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1 Dose of Vaccine Has Low Efficacy Against B.1.617.2: PHE

The study shows 2 doses of the COVID vaccine provides 81% protection against the B.1.617.2 variant.

Updated
<div class="paragraphs"><p>For the study, data from Pfizer and AstraZeneca vaccines were analysed.</p></div>
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A data analysis study by UK's government body, Public Health England (PHE), has found that COVID vaccines are less effective against the B.1.617.2 variant (first found in India) as compared to the B.1.1.7 variant (first identified in UK), reported Financial Times.

According to the data published by the PHE, 2 doses of the COVID vaccine would be required to adequately protect against symptomatic illness from the B.1.617.2 variant.

The second dose of the vaccine, the study found, provides 87 percent protection against the B.1.1.7 variant, and 81 percent protection against the B.1.617.2.

This is significant when compared to the protection provided by the vaccines after the first dose which, according to analysis by the Financial Times, is 35 percent lesser in the case of the B.1.617.2 variant.

Their analysis also found that in the areas where the B.1.617.2 variant was identified, COVID has been on the rise particularly among young, partially vaccinated people.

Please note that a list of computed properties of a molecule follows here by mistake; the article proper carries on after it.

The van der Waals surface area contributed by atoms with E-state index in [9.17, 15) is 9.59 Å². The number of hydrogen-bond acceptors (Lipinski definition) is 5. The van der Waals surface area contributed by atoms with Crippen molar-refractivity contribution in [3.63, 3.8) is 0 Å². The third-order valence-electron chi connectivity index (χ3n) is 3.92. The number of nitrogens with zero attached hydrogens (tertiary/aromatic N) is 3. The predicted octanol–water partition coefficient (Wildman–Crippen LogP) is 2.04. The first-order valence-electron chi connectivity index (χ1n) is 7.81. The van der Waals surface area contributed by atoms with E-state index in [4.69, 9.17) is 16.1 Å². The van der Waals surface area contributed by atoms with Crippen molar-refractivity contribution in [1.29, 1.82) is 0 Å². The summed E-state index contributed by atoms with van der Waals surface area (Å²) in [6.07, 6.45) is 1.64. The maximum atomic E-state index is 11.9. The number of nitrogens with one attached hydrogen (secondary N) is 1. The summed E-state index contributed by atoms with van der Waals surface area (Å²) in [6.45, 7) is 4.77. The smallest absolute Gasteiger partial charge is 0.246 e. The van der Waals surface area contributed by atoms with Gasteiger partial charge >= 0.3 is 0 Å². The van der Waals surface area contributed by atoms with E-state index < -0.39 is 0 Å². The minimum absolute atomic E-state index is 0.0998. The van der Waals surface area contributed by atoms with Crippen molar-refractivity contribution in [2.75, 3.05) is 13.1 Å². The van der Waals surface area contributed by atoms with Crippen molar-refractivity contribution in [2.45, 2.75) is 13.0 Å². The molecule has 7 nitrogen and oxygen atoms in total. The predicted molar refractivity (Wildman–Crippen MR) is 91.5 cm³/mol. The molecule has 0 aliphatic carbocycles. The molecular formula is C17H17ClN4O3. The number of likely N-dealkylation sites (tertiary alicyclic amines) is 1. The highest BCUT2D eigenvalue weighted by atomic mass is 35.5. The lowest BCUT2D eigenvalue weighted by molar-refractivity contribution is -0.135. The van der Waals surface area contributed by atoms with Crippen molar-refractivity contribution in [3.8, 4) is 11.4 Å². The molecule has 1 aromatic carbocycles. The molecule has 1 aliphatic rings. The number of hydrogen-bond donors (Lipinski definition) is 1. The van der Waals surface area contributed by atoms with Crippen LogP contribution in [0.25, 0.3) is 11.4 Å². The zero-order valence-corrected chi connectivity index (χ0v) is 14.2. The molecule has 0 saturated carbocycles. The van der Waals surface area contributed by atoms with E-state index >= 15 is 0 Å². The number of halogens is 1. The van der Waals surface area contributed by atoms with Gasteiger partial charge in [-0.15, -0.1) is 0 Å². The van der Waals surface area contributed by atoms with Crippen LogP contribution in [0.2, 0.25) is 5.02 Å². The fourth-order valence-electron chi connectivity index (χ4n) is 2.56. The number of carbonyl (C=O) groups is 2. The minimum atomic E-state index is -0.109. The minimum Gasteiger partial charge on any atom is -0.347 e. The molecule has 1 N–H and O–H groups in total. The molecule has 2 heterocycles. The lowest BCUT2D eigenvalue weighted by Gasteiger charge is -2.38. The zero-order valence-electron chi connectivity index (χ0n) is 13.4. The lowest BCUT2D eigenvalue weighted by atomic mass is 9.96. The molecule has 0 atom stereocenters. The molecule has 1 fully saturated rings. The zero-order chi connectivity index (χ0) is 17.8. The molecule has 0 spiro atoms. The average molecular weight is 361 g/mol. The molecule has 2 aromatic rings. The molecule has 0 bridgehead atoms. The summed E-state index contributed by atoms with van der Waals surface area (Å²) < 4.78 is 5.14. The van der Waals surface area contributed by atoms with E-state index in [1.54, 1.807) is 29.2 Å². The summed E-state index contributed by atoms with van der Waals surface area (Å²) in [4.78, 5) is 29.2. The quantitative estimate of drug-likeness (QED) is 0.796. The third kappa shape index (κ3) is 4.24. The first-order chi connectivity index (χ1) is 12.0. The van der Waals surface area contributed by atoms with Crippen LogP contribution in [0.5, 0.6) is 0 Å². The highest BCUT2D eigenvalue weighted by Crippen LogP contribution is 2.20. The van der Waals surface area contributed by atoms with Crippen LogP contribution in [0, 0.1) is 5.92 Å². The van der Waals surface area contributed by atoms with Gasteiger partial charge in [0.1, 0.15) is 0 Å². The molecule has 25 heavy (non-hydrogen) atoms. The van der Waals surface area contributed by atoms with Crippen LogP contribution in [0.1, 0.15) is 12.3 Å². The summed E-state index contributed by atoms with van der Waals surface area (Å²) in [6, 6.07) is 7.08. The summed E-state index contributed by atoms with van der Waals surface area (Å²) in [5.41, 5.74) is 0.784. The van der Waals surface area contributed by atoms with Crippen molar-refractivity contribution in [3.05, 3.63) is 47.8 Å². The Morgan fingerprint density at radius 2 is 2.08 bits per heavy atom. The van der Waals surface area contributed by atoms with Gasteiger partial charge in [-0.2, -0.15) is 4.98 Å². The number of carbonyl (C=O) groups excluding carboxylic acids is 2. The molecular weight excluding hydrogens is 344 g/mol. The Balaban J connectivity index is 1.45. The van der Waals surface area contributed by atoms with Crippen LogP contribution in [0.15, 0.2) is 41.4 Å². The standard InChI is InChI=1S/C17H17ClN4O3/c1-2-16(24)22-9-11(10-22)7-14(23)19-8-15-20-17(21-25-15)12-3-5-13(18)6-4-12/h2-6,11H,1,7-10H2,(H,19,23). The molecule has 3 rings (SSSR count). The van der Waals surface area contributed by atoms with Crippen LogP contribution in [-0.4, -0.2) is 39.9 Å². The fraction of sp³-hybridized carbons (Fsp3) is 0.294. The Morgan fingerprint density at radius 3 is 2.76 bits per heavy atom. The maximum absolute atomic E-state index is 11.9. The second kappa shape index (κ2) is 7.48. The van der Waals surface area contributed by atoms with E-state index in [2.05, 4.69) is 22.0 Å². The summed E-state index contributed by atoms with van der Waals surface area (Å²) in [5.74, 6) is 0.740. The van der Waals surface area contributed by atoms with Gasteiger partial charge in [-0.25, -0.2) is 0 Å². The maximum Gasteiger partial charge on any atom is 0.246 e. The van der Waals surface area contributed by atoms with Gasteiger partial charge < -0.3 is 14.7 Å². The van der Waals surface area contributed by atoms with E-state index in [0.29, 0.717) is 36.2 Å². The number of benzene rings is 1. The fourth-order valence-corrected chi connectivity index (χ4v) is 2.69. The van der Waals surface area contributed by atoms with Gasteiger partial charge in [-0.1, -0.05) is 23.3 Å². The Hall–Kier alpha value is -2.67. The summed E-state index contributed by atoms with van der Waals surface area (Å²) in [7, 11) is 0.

This analysis was done based on data from AstraZeneca and Pfizer vaccines.

In India, of the two, only the AstraZeneca vaccine has been approved for use. It is produced under the brand name of Covishield, by Pune's Serum Institute.

It is to be noted that this data is regarding symptomatic illness, and no data has been released by the PHE when it comes to severe illness.

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“Public Health England scientists are evaluating the effectiveness of vaccines against the B.1.617.2 variant of Sars-Cov-2. We will be publishing the results of this evaluation in due course,” the PHE was quoted by the Financial Times.

The B.1.617.2 variant has spurred concerns for being potentially more infectious, and was, earlier in May, raised to the status of ‘variant of concern’ by the UK PHE, and eventually by the World Health Organisation.

Since then, around 3000 cases of this variant have been identified in the UK.

This report by the PHE, is likely to reinforce the importance of the booster shots and urge people to complete the dosage.

(Written with inputs from the Financial Times and The Telegraph)

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